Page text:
DETROIT (Bloomberg) -- Twitter Inc., seeking a bigger slice of the more than $15 billion auto-advertising market, said households with users of its service were twice as likely to buy a new car as the average U.S. household.
About 6 percent of households with Twitter users bought a new car during a six-month period measured by partner Datalogix Inc. last year, the San Francisco-based social network said Thursday in a blog post.
Those households bought new vehicles at double the national rate from April to October, according to Datalogix and IHS Automotive's Polk.
The car-buying data "moves the conversation from 'why Twitter?' to 'how should we use Twitter?'" said Jeffrey Graham, ad research director at Twitter. "The measurement shows that Twitter works and there's a huge opportunity there."
Twitter CEO Dick Costolo is focused on reversing a slowdown in user growth that triggered a 24 percent plunge in Twitter shares the day after its first earnings report as a public company this month.
The more significant measure to monitor is the company's advertising revenue given the "tremendously under-developed potential for monetization" of the platform, according to Brian Wieser, an analyst at Pivotal Research Group in New York.
"We have always held that Twitter as it stands is a niche medium," Wieser, who rates the stock sell, wrote in a Feb. 5 research note. "But that doesn't mean that it doesn't retain significant value for advertisers at its current scale."
Sales of advertising services more than doubled in the fourth quarter to $220 million, contributing 91 percent of Twitter's $243 million revenue for the period, according to data compiled by Bloomberg.
The company generates more than 85 percent of revenue through third parties paying to promote their tweets or accounts.
Automakers and dealers comprise the biggest category of U.S. advertising spending tracked by Kantar Media.
Expenditure on automotive ads amounted to $15.4 billion in 2012 and rose 2.3 percent in the first nine months of last year to almost $11 billion, according to the researcher.
Users who click, retweet, reply or favorite an auto advertisers' promoted tweet were 32 percent more likely to purchase a new vehicle than the average Twitter user, according to the findings of the Datalogix study.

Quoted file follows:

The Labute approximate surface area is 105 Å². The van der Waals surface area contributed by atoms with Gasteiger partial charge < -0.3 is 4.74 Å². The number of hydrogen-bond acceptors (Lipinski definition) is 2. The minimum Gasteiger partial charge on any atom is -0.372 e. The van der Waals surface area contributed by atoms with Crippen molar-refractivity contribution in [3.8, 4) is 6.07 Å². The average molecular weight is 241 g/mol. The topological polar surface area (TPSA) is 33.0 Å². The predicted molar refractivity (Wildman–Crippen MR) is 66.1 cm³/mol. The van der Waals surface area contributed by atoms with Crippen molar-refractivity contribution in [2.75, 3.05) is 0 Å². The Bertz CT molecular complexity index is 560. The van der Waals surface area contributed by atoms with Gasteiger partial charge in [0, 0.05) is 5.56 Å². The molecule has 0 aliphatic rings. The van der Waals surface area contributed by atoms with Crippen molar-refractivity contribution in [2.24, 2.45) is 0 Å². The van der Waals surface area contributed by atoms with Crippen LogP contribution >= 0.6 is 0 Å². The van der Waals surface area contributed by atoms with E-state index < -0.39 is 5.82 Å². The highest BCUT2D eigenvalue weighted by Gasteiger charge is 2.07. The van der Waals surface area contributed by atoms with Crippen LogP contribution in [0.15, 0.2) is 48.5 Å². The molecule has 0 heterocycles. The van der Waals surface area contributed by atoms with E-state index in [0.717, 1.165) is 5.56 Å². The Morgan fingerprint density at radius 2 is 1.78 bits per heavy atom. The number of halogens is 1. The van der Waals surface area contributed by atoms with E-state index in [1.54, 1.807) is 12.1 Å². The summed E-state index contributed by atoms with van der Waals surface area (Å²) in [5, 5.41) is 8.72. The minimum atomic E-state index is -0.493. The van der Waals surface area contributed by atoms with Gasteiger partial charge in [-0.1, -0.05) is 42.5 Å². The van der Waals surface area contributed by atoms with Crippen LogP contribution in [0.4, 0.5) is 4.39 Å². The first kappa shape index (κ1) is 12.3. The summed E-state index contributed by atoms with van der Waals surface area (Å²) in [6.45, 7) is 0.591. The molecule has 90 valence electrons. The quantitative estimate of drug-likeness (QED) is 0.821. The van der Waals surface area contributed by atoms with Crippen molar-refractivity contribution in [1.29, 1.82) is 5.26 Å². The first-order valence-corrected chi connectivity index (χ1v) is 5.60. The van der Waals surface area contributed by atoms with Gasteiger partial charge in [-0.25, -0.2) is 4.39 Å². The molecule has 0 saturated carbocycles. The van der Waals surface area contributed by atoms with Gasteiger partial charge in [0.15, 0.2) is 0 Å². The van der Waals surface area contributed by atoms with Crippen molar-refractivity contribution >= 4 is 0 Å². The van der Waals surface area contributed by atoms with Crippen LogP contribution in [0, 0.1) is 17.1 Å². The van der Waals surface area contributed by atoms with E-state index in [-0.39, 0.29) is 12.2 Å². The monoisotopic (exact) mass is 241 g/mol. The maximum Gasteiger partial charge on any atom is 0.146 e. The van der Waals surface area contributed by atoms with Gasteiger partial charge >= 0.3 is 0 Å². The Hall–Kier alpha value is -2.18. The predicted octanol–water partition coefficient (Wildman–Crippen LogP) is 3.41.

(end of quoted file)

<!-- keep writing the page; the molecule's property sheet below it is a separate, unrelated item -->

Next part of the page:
To make advertising on its service more effective, Twitter began catering to separate industries last year. Its salespeople previously were organized by geographic region.
Facebook Inc. also reoriented its sales staff to focus on industries in 2012, with automotive as a focus.
Twitter may soon have a tool that Facebook doesn't.
The company in August hired Nathan Hubbard, the former president of Ticketmaster at Live Nation Entertainment Inc., to make it possible for users to shop directly via its 140-character messages.
Facebook said in January that it has no plans to go into the direct e-commerce market. For now, Graham said automakers including Toyota Motor Corp. and Tata Motors Ltd.'s Jaguar Land Rover unit are staging successful campaigns that tie in television ads with their brands' presence on Twitter.
Toyota paired with Walt Disney Co.'s "The Muppets" in Super Bowl ads for its Highlander SUV earlier this month and used the hashtag #noroomforboring to direct Twitter users to its U.S. account, which featured posts by characters such as Pepe the King Prawn during the game.
Jaguar promoted its F-Type Coupe with the hashtag #GoodToBeBad in a spot that celebrated British movie villains.
"Twitter ads produce really good results for auto brands when they're about good content and not interrupting users," Graham said.